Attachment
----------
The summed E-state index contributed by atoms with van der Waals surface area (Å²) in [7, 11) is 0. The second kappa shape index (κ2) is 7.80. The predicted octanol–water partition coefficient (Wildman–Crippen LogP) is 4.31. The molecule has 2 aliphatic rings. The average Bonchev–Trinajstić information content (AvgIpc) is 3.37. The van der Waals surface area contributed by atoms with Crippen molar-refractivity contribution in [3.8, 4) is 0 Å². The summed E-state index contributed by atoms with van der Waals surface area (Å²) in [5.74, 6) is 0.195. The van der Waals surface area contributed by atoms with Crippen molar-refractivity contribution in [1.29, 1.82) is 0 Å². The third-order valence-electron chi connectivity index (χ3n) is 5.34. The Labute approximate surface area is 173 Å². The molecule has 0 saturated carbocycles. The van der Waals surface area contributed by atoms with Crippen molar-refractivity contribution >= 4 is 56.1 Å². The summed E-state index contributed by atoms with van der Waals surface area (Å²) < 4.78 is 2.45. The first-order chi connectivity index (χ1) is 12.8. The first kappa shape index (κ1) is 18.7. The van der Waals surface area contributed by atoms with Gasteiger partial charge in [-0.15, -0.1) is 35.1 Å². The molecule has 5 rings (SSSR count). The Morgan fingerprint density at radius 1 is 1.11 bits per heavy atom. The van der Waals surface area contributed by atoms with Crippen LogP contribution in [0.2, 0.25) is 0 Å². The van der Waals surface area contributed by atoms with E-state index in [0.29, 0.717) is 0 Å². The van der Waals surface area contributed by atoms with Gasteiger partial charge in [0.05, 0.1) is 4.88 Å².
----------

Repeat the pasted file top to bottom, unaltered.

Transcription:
The summed E-state index contributed by atoms with van der Waals surface area (Å²) in [7, 11) is 0. The second kappa shape index (κ2) is 7.80. The predicted octanol–water partition coefficient (Wildman–Crippen LogP) is 4.31. The molecule has 2 aliphatic rings. The average Bonchev–Trinajstić information content (AvgIpc) is 3.37. The van der Waals surface area contributed by atoms with Crippen molar-refractivity contribution in [3.8, 4) is 0 Å². The summed E-state index contributed by atoms with van der Waals surface area (Å²) in [5.74, 6) is 0.195. The van der Waals surface area contributed by atoms with Crippen molar-refractivity contribution in [1.29, 1.82) is 0 Å². The third-order valence-electron chi connectivity index (χ3n) is 5.34. The Labute approximate surface area is 173 Å². The molecule has 0 saturated carbocycles. The van der Waals surface area contributed by atoms with Crippen molar-refractivity contribution >= 4 is 56.1 Å². The summed E-state index contributed by atoms with van der Waals surface area (Å²) < 4.78 is 2.45. The first-order chi connectivity index (χ1) is 12.8. The first kappa shape index (κ1) is 18.7. The van der Waals surface area contributed by atoms with Gasteiger partial charge in [-0.15, -0.1) is 35.1 Å². The molecule has 5 rings (SSSR count). The Morgan fingerprint density at radius 1 is 1.11 bits per heavy atom. The van der Waals surface area contributed by atoms with Crippen LogP contribution in [0.2, 0.25) is 0 Å². The van der Waals surface area contributed by atoms with E-state index in [0.29, 0.717) is 0 Å². The van der Waals surface area contributed by atoms with Gasteiger partial charge in [0.05, 0.1) is 4.88 Å².